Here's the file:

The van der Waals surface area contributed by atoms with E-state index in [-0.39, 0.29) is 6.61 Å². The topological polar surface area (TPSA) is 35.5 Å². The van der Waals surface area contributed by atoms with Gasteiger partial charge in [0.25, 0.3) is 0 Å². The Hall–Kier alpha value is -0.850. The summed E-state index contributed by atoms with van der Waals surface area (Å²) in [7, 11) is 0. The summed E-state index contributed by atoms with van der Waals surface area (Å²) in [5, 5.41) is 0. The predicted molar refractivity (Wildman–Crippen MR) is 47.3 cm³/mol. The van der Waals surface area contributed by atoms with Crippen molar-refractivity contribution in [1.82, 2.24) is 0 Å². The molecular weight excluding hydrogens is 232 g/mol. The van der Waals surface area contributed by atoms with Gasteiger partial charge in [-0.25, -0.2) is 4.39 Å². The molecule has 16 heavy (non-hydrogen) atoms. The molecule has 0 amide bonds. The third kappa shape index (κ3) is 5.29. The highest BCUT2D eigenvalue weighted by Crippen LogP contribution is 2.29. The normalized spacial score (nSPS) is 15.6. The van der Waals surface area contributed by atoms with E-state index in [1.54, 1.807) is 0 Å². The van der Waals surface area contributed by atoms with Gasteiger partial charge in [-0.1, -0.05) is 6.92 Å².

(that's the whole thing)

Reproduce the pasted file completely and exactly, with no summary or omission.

The van der Waals surface area contributed by atoms with E-state index in [-0.39, 0.29) is 6.61 Å². The topological polar surface area (TPSA) is 35.5 Å². The van der Waals surface area contributed by atoms with Gasteiger partial charge in [0.25, 0.3) is 0 Å². The Hall–Kier alpha value is -0.850. The summed E-state index contributed by atoms with van der Waals surface area (Å²) in [7, 11) is 0. The summed E-state index contributed by atoms with van der Waals surface area (Å²) in [5, 5.41) is 0. The predicted molar refractivity (Wildman–Crippen MR) is 47.3 cm³/mol. The van der Waals surface area contributed by atoms with Crippen molar-refractivity contribution in [1.82, 2.24) is 0 Å². The molecular weight excluding hydrogens is 232 g/mol. The van der Waals surface area contributed by atoms with Gasteiger partial charge in [-0.25, -0.2) is 4.39 Å². The molecule has 16 heavy (non-hydrogen) atoms. The molecule has 0 amide bonds. The third kappa shape index (κ3) is 5.29. The highest BCUT2D eigenvalue weighted by Crippen LogP contribution is 2.29. The normalized spacial score (nSPS) is 15.6. The van der Waals surface area contributed by atoms with E-state index in [1.54, 1.807) is 0 Å². The van der Waals surface area contributed by atoms with Gasteiger partial charge in [-0.1, -0.05) is 6.92 Å².